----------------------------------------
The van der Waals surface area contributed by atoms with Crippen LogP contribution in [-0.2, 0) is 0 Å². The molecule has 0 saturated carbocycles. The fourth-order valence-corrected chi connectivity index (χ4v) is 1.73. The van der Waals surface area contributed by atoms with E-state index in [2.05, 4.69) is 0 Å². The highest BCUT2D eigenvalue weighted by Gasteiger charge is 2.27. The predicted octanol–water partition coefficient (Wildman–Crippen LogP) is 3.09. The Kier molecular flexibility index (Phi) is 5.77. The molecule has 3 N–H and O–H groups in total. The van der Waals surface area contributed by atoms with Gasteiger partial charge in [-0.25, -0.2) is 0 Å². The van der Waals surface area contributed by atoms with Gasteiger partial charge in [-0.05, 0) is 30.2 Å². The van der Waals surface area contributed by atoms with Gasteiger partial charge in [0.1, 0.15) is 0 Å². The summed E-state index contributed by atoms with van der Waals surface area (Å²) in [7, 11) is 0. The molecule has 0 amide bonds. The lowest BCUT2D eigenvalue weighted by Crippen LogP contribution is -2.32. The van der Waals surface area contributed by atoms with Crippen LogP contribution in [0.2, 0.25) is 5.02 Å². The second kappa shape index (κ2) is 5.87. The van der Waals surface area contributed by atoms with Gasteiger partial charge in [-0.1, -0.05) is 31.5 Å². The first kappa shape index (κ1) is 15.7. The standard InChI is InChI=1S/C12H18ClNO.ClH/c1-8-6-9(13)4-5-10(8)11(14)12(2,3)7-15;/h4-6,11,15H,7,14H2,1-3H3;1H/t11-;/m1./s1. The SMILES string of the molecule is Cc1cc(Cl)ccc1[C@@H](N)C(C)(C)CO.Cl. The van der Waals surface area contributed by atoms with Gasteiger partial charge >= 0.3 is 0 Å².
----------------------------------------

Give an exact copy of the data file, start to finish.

The van der Waals surface area contributed by atoms with Crippen LogP contribution in [-0.2, 0) is 0 Å². The molecule has 0 saturated carbocycles. The fourth-order valence-corrected chi connectivity index (χ4v) is 1.73. The van der Waals surface area contributed by atoms with E-state index in [2.05, 4.69) is 0 Å². The highest BCUT2D eigenvalue weighted by Gasteiger charge is 2.27. The predicted octanol–water partition coefficient (Wildman–Crippen LogP) is 3.09. The Kier molecular flexibility index (Phi) is 5.77. The molecule has 3 N–H and O–H groups in total. The van der Waals surface area contributed by atoms with Gasteiger partial charge in [-0.25, -0.2) is 0 Å². The van der Waals surface area contributed by atoms with Gasteiger partial charge in [-0.05, 0) is 30.2 Å². The van der Waals surface area contributed by atoms with Gasteiger partial charge in [0.1, 0.15) is 0 Å². The summed E-state index contributed by atoms with van der Waals surface area (Å²) in [7, 11) is 0. The molecule has 0 amide bonds. The lowest BCUT2D eigenvalue weighted by Crippen LogP contribution is -2.32. The van der Waals surface area contributed by atoms with Crippen LogP contribution in [0.2, 0.25) is 5.02 Å². The second kappa shape index (κ2) is 5.87. The van der Waals surface area contributed by atoms with Gasteiger partial charge in [-0.1, -0.05) is 31.5 Å². The first kappa shape index (κ1) is 15.7. The standard InChI is InChI=1S/C12H18ClNO.ClH/c1-8-6-9(13)4-5-10(8)11(14)12(2,3)7-15;/h4-6,11,15H,7,14H2,1-3H3;1H/t11-;/m1./s1. The SMILES string of the molecule is Cc1cc(Cl)ccc1[C@@H](N)C(C)(C)CO.Cl. The van der Waals surface area contributed by atoms with Gasteiger partial charge >= 0.3 is 0 Å².